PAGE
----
Wednesday, 6 April 2011

Online, offline, onwards and upwards.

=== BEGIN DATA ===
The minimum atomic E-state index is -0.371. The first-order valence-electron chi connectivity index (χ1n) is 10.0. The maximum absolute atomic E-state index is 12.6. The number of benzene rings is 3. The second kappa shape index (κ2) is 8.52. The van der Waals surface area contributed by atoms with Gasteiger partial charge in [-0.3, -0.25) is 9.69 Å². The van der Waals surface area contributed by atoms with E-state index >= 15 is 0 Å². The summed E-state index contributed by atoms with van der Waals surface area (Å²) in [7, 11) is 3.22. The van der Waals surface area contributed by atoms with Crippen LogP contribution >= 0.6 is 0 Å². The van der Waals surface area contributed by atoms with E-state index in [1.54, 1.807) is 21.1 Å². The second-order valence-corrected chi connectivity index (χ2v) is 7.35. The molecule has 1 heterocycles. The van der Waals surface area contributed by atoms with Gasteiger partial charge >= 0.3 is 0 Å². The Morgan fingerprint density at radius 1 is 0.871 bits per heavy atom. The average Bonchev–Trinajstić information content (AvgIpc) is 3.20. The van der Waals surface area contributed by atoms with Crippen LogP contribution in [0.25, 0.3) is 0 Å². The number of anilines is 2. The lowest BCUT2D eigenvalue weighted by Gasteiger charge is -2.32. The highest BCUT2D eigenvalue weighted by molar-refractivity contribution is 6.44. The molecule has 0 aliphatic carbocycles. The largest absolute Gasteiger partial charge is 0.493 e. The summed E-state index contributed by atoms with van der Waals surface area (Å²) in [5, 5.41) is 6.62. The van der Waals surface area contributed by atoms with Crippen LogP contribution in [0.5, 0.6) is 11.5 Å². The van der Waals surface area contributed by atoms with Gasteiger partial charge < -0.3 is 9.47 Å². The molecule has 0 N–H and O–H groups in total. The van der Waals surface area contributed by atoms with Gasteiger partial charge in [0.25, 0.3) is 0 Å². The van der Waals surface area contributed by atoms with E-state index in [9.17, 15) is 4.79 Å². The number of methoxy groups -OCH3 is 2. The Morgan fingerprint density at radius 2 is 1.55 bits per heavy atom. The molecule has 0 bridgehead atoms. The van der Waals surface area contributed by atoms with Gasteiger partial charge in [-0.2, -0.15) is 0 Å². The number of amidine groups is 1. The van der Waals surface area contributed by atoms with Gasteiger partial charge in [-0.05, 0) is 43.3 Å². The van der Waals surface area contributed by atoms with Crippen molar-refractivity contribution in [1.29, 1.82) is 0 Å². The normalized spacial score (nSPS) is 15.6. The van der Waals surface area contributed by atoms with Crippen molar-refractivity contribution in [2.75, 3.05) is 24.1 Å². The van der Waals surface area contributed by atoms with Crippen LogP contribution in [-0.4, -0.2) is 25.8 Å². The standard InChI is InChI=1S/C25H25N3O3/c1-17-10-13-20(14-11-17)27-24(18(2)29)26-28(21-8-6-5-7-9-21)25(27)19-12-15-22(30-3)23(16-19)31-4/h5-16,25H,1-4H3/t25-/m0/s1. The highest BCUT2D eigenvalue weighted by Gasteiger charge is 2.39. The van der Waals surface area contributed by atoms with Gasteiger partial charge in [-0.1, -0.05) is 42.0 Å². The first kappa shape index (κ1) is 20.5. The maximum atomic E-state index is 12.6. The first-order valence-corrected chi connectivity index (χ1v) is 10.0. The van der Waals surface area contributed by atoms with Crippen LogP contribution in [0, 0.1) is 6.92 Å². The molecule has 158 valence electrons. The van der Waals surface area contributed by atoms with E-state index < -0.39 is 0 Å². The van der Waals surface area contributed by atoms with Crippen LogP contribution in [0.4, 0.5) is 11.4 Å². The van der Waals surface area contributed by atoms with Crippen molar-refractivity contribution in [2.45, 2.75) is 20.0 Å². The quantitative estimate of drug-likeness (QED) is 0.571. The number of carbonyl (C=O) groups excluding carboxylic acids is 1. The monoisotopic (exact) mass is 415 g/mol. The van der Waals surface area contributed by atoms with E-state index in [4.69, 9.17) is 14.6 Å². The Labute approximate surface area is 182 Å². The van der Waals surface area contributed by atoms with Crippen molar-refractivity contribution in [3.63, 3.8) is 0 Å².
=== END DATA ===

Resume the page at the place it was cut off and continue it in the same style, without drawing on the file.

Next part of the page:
This first appeared in the Bath Chronicle of March 24 On a recent Tuesday at about 2.30pm something dramatic happened in our office. Grown men exhibited panic. Frustration levels grew. The air was tense - the mood unpredictable. Why? Because, oh reader, the internet had been switched off. For reasons which (as usual) were unfathomable, none of us could get on to our own site (thisisbath), Google was as impossible to access as the mind of Colonel Gaddafi and, to misquote Frankie Howerd, it was a case of "Twitter Ye Not". That sense of minor shock and awe bought on by the loss of our online contact may sound a bit OTT but as the minutes passed into the hours on Tuesday and people got decidedly twitchy it brought home again just how much cyberspace has affected all our lives. As journalists the "interweb" is an essential tool for what we do but it goes much deeper for people like us than a mere resource. So much of our lives both personally and professionally have become entwined in the nether regions of the world wide web that it is only when it is taken away - as it was on Tuesday - that you see how hamstrung and rather bereft people can feel without it. You get the impression some people think life and communication didn't begin until a bright spark thought it would be an idea to link his computer to someone else's just a few short years ago. But it is worth remembering just how few years ago that was. YouTube may, for example, seem to have been around forever and with an estimated two billion videos being shown every day on the site you could believe it took decades to build up that clientele. But YouTube has only been an entity since February 2005 and it (quietly) hit the world at the same time as, for instance, Charles and Camilla announced they were to marry. And that doesn't seem that long ago at all does it? As for Facebook with its 600 million users, that only became available to us as members of the public in 2006 - the same year as Twitter began building up to its now 190 million users. In industry terms these are baby companies and yet they are the biggest, noisiest and most impact-full babies in history. The phenomenal speed in which these sites and the internet has taken over all our daily lives in such a short period of time is, truly, a source of amazement. Life will never be the same again now we have this astonishing technology and the only remaining question is just how much more of our lives will the all-embracing internet envelop. And yet . . . . Anyone watching Comic Relief on Friday night will have seen that for a world that can get so smug about its massive information technology advancements we are remarkably bad at simple things like keeping children from dying of starvation. So, while the world wide web may be developing at a pace the offline world, sadly, seems as slow to really change as it ever did . . .

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